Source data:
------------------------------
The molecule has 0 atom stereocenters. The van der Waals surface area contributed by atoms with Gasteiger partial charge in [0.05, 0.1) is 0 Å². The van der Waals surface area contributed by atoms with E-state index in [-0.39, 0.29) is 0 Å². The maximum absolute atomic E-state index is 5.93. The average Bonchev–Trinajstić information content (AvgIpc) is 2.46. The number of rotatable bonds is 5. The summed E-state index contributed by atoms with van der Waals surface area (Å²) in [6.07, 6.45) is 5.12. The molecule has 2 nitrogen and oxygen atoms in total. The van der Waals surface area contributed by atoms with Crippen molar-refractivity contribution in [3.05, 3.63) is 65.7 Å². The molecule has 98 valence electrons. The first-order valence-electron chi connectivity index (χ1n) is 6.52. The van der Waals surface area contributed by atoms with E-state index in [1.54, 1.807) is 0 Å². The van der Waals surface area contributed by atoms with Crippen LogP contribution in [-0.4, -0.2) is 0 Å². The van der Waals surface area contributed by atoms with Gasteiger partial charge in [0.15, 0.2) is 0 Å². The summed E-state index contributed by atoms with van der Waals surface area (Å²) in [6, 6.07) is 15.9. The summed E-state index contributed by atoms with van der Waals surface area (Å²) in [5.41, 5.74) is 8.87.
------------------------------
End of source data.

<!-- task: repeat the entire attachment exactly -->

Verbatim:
The molecule has 0 atom stereocenters. The van der Waals surface area contributed by atoms with Gasteiger partial charge in [0.05, 0.1) is 0 Å². The van der Waals surface area contributed by atoms with E-state index in [-0.39, 0.29) is 0 Å². The maximum absolute atomic E-state index is 5.93. The average Bonchev–Trinajstić information content (AvgIpc) is 2.46. The number of rotatable bonds is 5. The summed E-state index contributed by atoms with van der Waals surface area (Å²) in [6.07, 6.45) is 5.12. The molecule has 2 nitrogen and oxygen atoms in total. The van der Waals surface area contributed by atoms with Crippen molar-refractivity contribution in [3.05, 3.63) is 65.7 Å². The molecule has 98 valence electrons. The first-order valence-electron chi connectivity index (χ1n) is 6.52. The van der Waals surface area contributed by atoms with E-state index in [1.54, 1.807) is 0 Å². The van der Waals surface area contributed by atoms with Crippen LogP contribution in [-0.4, -0.2) is 0 Å². The van der Waals surface area contributed by atoms with Gasteiger partial charge in [0.15, 0.2) is 0 Å². The summed E-state index contributed by atoms with van der Waals surface area (Å²) in [6, 6.07) is 15.9. The summed E-state index contributed by atoms with van der Waals surface area (Å²) in [5.41, 5.74) is 8.87.